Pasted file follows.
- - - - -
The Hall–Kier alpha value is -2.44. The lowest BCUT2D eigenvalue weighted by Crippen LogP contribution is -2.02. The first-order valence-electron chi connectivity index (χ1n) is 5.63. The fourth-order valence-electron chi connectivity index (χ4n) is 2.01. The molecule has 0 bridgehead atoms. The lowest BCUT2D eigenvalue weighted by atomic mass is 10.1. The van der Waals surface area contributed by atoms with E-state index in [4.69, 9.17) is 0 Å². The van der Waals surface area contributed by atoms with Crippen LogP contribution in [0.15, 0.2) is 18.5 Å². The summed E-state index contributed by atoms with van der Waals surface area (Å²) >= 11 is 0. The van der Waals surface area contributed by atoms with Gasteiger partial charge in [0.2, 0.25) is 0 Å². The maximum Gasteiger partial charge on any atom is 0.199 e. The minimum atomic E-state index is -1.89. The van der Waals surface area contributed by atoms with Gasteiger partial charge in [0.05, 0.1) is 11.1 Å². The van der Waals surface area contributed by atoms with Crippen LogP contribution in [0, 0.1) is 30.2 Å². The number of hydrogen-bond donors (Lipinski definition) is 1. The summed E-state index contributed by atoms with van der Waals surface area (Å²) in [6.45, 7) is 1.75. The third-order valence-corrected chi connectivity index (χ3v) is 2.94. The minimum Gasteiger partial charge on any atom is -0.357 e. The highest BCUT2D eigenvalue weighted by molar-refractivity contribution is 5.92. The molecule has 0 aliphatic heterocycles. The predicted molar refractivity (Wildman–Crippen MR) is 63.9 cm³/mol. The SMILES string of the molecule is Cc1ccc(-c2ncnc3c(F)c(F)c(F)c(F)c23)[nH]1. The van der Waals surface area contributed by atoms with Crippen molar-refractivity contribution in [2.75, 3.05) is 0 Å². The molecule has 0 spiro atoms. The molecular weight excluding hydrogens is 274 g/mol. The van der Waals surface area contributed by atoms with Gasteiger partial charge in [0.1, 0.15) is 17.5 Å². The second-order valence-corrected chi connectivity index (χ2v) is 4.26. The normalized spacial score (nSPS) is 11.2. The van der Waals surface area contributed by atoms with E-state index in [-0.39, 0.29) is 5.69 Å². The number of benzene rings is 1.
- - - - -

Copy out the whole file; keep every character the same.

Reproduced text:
The Hall–Kier alpha value is -2.44. The lowest BCUT2D eigenvalue weighted by Crippen LogP contribution is -2.02. The first-order valence-electron chi connectivity index (χ1n) is 5.63. The fourth-order valence-electron chi connectivity index (χ4n) is 2.01. The molecule has 0 bridgehead atoms. The lowest BCUT2D eigenvalue weighted by atomic mass is 10.1. The van der Waals surface area contributed by atoms with E-state index in [4.69, 9.17) is 0 Å². The van der Waals surface area contributed by atoms with Crippen LogP contribution in [0.15, 0.2) is 18.5 Å². The summed E-state index contributed by atoms with van der Waals surface area (Å²) >= 11 is 0. The van der Waals surface area contributed by atoms with Gasteiger partial charge in [0.2, 0.25) is 0 Å². The maximum Gasteiger partial charge on any atom is 0.199 e. The minimum atomic E-state index is -1.89. The van der Waals surface area contributed by atoms with Gasteiger partial charge in [0.05, 0.1) is 11.1 Å². The van der Waals surface area contributed by atoms with Crippen LogP contribution in [0, 0.1) is 30.2 Å². The number of hydrogen-bond donors (Lipinski definition) is 1. The summed E-state index contributed by atoms with van der Waals surface area (Å²) in [6.45, 7) is 1.75. The third-order valence-corrected chi connectivity index (χ3v) is 2.94. The minimum Gasteiger partial charge on any atom is -0.357 e. The highest BCUT2D eigenvalue weighted by molar-refractivity contribution is 5.92. The molecule has 0 aliphatic heterocycles. The predicted molar refractivity (Wildman–Crippen MR) is 63.9 cm³/mol. The SMILES string of the molecule is Cc1ccc(-c2ncnc3c(F)c(F)c(F)c(F)c23)[nH]1. The van der Waals surface area contributed by atoms with Crippen molar-refractivity contribution in [2.75, 3.05) is 0 Å². The molecule has 0 spiro atoms. The molecular weight excluding hydrogens is 274 g/mol. The van der Waals surface area contributed by atoms with Gasteiger partial charge in [0.1, 0.15) is 17.5 Å². The second-order valence-corrected chi connectivity index (χ2v) is 4.26. The normalized spacial score (nSPS) is 11.2. The van der Waals surface area contributed by atoms with E-state index in [-0.39, 0.29) is 5.69 Å². The number of benzene rings is 1.